The Home Affairs Select Committee has been critical of the sum of criminal assets the National Crime Agency has been able to recoup in the last year.
The National Crime Agency became operational in October 2013 and replaced the Serious Organised Crime Agency (SOCA) with powers to reclaim assets from criminals.
The National Crime Agency was established and heralded as the UK equivalent to the FBI; however it has yet to demonstrate any justification for the comparison. The Committee drew additional attention to the National Crime Agency’s slow response to a large number of child abuse cases inherited from the now defunct Child Exploitation and Online Protection Centre, which include 2,000 names sent by the Toronto Police in July 2012.
The main contention raised by the Committee was the £22.5 million seized in criminal assets, a sum they believe to be too small to justify its £500,000,000 budget.
The Committee Chairman Keith Vaz had the following to say:
“The NCA has been a success and has proved to be more responsive and more active than its predecessor, SOCA, but it is not yet the FBI equivalent that it was hailed to be. Its reputation has been damaged by the unacceptably slow response to the backlog of child abuse cases sent to it by the Toronto police … Its current asset recovery is not of a sufficient volume when set against its half a billion pound budget.”
Despite the Committee’s lamentations as to their empty coffers, the National Crime Agency did outperform its predecessor; SOCA. In SOCA’s final year of operation it managed to seize £14.9 million, therefore the National Crime Agency has done rather well by comparison.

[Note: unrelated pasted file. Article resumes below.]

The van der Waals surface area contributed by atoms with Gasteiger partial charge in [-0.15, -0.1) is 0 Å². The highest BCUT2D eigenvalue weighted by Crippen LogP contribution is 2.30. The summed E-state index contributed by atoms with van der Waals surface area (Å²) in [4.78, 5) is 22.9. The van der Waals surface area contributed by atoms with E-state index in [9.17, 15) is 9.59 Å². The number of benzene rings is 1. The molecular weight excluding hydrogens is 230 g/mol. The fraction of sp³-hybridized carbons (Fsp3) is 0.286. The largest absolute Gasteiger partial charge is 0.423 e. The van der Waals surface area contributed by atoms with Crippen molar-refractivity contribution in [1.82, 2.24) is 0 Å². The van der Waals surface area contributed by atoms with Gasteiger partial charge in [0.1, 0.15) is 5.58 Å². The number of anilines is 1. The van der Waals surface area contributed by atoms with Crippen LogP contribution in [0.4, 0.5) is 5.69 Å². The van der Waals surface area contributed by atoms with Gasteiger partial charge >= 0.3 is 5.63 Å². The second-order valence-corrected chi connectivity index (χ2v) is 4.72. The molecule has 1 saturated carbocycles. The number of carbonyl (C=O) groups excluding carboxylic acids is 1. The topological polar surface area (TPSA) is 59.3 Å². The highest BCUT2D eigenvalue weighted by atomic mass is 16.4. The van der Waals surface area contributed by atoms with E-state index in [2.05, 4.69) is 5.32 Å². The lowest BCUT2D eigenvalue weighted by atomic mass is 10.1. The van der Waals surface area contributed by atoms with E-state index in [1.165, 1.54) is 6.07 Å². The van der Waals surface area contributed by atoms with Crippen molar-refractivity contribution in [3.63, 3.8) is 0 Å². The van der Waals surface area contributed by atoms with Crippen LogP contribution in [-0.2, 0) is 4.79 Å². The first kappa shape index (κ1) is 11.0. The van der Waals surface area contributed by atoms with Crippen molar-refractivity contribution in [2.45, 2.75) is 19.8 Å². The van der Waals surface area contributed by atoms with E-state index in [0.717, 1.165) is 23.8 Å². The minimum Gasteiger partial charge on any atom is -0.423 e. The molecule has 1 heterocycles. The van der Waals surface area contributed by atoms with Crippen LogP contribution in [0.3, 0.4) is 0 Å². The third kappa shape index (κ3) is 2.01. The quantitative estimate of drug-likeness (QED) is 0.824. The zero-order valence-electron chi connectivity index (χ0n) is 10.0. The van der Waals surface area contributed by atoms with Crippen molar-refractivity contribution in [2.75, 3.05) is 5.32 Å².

The issue appears to be the cost at which that has come. One must therefore question the purpose of the seizure of criminal assets; if the money spent is in the expectation that it would be significantly, or at least modestly reimbursed by reclaiming the ill-gotten gains of the criminal classes, then I believe that there is little point to the exercise, as the cost will always inevitably far outweigh the capital gains.
Conversely, if the purpose is to enforce a mantra that crime does not pay; that even if imprisoned, the perpetrator will not be able to justify the time spent incarcerated with thoughts of the financial benefits waiting upon release; then is how much it costs to enforce a valid factor?
The answer is one which is embedded within fiscal responsibility, in spite of any lofty idealistic ambitions. A budget of half a billion pounds is by no means insignificant, and in the current austerity driven political climate a return of some sort should be expected as justification. However, the overriding principle must be that no one should benefit financially from criminal activity. Care should also be given to ensure that the seizure of assets does not become a toothless threat when it may serve as an effective form of punishment against those inspired by greed.
In reality I fear it is neither consideration which prompts the criticism from the Home Affairs Select Committee and attention from politicians in general. If one was to look at it through the eyes of a politician, the seizure of criminal assets is as close to the perfect punishment as possible. It strips the criminal of wealth and returns it to the public purse; if done efficiently it may be more cost effective than imprisonment; a tangible return exists, and a definite outcome; and one can appear to be tough on crime without calling for draconian sentences. No wonder politicians are upset that they have only seen a return of £22.5 million.
There is however, better news on the horizon; a new information sharing agreement has been reached with the 10 largest British banks which will see them provide the National Crime Agency with the account information of those suspected of money laundering and other serious crimes. Such a move may well greatly increase the amount of money recovered in the next 12 months.